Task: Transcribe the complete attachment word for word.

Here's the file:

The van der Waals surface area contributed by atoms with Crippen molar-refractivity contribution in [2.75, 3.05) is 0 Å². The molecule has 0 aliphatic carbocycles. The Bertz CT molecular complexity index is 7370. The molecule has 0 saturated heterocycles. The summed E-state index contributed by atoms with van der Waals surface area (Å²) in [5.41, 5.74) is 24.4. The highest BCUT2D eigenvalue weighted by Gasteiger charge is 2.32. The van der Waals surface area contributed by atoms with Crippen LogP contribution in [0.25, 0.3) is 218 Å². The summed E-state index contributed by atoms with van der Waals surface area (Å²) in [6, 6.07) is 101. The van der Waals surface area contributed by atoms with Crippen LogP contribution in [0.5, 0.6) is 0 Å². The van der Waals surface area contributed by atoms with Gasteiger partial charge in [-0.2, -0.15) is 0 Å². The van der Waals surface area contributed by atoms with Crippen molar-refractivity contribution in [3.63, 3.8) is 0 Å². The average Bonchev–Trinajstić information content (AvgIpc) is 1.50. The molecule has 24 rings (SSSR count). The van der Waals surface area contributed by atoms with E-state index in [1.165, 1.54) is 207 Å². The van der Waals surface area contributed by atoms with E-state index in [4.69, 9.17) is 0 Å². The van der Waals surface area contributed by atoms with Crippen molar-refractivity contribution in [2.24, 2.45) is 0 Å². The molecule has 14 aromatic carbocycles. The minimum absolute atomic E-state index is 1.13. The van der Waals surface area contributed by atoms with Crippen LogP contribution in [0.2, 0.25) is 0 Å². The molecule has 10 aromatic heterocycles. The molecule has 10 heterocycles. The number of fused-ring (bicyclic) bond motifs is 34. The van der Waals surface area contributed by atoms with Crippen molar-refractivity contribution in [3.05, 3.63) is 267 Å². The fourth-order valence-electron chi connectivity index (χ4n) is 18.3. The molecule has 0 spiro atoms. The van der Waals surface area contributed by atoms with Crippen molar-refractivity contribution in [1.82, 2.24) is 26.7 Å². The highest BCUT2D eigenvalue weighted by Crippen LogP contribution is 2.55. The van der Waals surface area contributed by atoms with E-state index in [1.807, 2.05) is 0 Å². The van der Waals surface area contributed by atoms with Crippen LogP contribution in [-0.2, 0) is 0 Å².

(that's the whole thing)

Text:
The van der Waals surface area contributed by atoms with Crippen molar-refractivity contribution in [2.75, 3.05) is 0 Å². The molecule has 0 aliphatic carbocycles. The Bertz CT molecular complexity index is 7370. The molecule has 0 saturated heterocycles. The summed E-state index contributed by atoms with van der Waals surface area (Å²) in [5.41, 5.74) is 24.4. The highest BCUT2D eigenvalue weighted by Gasteiger charge is 2.32. The van der Waals surface area contributed by atoms with Crippen LogP contribution in [0.25, 0.3) is 218 Å². The summed E-state index contributed by atoms with van der Waals surface area (Å²) in [6, 6.07) is 101. The van der Waals surface area contributed by atoms with Crippen LogP contribution in [0.5, 0.6) is 0 Å². The van der Waals surface area contributed by atoms with Gasteiger partial charge in [-0.2, -0.15) is 0 Å². The van der Waals surface area contributed by atoms with Crippen molar-refractivity contribution in [3.63, 3.8) is 0 Å². The average Bonchev–Trinajstić information content (AvgIpc) is 1.50. The molecule has 24 rings (SSSR count). The van der Waals surface area contributed by atoms with E-state index in [1.165, 1.54) is 207 Å². The van der Waals surface area contributed by atoms with E-state index in [4.69, 9.17) is 0 Å². The van der Waals surface area contributed by atoms with Crippen molar-refractivity contribution in [2.24, 2.45) is 0 Å². The molecule has 14 aromatic carbocycles. The minimum absolute atomic E-state index is 1.13. The van der Waals surface area contributed by atoms with Crippen LogP contribution in [0.2, 0.25) is 0 Å². The molecule has 10 aromatic heterocycles. The molecule has 10 heterocycles. The number of fused-ring (bicyclic) bond motifs is 34. The van der Waals surface area contributed by atoms with Crippen molar-refractivity contribution in [3.05, 3.63) is 267 Å². The fourth-order valence-electron chi connectivity index (χ4n) is 18.3. The molecule has 0 spiro atoms. The van der Waals surface area contributed by atoms with Crippen molar-refractivity contribution in [1.82, 2.24) is 26.7 Å². The highest BCUT2D eigenvalue weighted by Crippen LogP contribution is 2.55. The van der Waals surface area contributed by atoms with E-state index in [1.807, 2.05) is 0 Å². The van der Waals surface area contributed by atoms with Crippen LogP contribution in [-0.2, 0) is 0 Å².